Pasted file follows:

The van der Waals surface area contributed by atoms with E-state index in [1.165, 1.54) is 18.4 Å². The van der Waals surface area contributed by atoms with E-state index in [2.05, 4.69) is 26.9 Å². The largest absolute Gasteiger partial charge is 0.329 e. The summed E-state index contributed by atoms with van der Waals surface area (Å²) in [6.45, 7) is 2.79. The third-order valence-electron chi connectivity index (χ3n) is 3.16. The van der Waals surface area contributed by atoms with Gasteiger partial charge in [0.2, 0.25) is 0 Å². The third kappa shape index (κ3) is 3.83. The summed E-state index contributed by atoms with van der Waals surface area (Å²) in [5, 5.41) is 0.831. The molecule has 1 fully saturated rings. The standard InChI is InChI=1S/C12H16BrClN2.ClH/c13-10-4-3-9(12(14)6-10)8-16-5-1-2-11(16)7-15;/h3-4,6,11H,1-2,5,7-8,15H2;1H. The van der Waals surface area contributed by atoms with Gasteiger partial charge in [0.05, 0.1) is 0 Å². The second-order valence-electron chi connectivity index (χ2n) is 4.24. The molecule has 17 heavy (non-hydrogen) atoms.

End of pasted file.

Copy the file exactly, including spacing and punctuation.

The van der Waals surface area contributed by atoms with E-state index in [1.165, 1.54) is 18.4 Å². The van der Waals surface area contributed by atoms with E-state index in [2.05, 4.69) is 26.9 Å². The largest absolute Gasteiger partial charge is 0.329 e. The summed E-state index contributed by atoms with van der Waals surface area (Å²) in [6.45, 7) is 2.79. The third-order valence-electron chi connectivity index (χ3n) is 3.16. The van der Waals surface area contributed by atoms with Gasteiger partial charge in [0.2, 0.25) is 0 Å². The third kappa shape index (κ3) is 3.83. The summed E-state index contributed by atoms with van der Waals surface area (Å²) in [5, 5.41) is 0.831. The molecule has 1 fully saturated rings. The standard InChI is InChI=1S/C12H16BrClN2.ClH/c13-10-4-3-9(12(14)6-10)8-16-5-1-2-11(16)7-15;/h3-4,6,11H,1-2,5,7-8,15H2;1H. The van der Waals surface area contributed by atoms with Gasteiger partial charge in [0.05, 0.1) is 0 Å². The second-order valence-electron chi connectivity index (χ2n) is 4.24. The molecule has 17 heavy (non-hydrogen) atoms.